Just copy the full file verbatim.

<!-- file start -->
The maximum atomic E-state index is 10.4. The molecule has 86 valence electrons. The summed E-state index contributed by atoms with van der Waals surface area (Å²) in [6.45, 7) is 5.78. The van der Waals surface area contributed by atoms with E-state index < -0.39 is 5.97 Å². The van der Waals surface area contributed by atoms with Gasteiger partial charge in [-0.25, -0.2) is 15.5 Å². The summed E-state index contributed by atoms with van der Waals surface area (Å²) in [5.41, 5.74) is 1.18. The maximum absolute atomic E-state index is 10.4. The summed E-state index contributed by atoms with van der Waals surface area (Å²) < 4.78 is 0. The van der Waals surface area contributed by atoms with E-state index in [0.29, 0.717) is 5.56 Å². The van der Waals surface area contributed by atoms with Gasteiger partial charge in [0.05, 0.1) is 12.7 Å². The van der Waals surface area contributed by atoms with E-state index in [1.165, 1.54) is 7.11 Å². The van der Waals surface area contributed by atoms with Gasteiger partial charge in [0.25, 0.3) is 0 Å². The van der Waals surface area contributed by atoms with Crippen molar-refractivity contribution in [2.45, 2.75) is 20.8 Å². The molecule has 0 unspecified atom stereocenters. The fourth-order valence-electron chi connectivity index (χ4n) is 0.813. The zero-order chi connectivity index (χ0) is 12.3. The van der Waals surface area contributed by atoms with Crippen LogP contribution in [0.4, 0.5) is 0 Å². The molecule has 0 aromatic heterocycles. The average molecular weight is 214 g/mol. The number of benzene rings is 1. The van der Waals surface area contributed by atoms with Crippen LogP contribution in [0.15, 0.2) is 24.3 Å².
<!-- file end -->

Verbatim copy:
The maximum atomic E-state index is 10.4. The molecule has 86 valence electrons. The summed E-state index contributed by atoms with van der Waals surface area (Å²) in [6.45, 7) is 5.78. The van der Waals surface area contributed by atoms with E-state index < -0.39 is 5.97 Å². The van der Waals surface area contributed by atoms with Gasteiger partial charge in [-0.25, -0.2) is 15.5 Å². The summed E-state index contributed by atoms with van der Waals surface area (Å²) in [5.41, 5.74) is 1.18. The maximum absolute atomic E-state index is 10.4. The summed E-state index contributed by atoms with van der Waals surface area (Å²) < 4.78 is 0. The van der Waals surface area contributed by atoms with E-state index in [0.29, 0.717) is 5.56 Å². The van der Waals surface area contributed by atoms with Gasteiger partial charge in [0.05, 0.1) is 12.7 Å². The van der Waals surface area contributed by atoms with E-state index in [1.165, 1.54) is 7.11 Å². The van der Waals surface area contributed by atoms with Gasteiger partial charge in [0.25, 0.3) is 0 Å². The van der Waals surface area contributed by atoms with Crippen molar-refractivity contribution in [2.45, 2.75) is 20.8 Å². The molecule has 0 unspecified atom stereocenters. The fourth-order valence-electron chi connectivity index (χ4n) is 0.813. The zero-order chi connectivity index (χ0) is 12.3. The van der Waals surface area contributed by atoms with Crippen LogP contribution in [0.4, 0.5) is 0 Å². The molecule has 0 aromatic heterocycles. The average molecular weight is 214 g/mol. The number of benzene rings is 1. The van der Waals surface area contributed by atoms with Crippen LogP contribution in [0.15, 0.2) is 24.3 Å².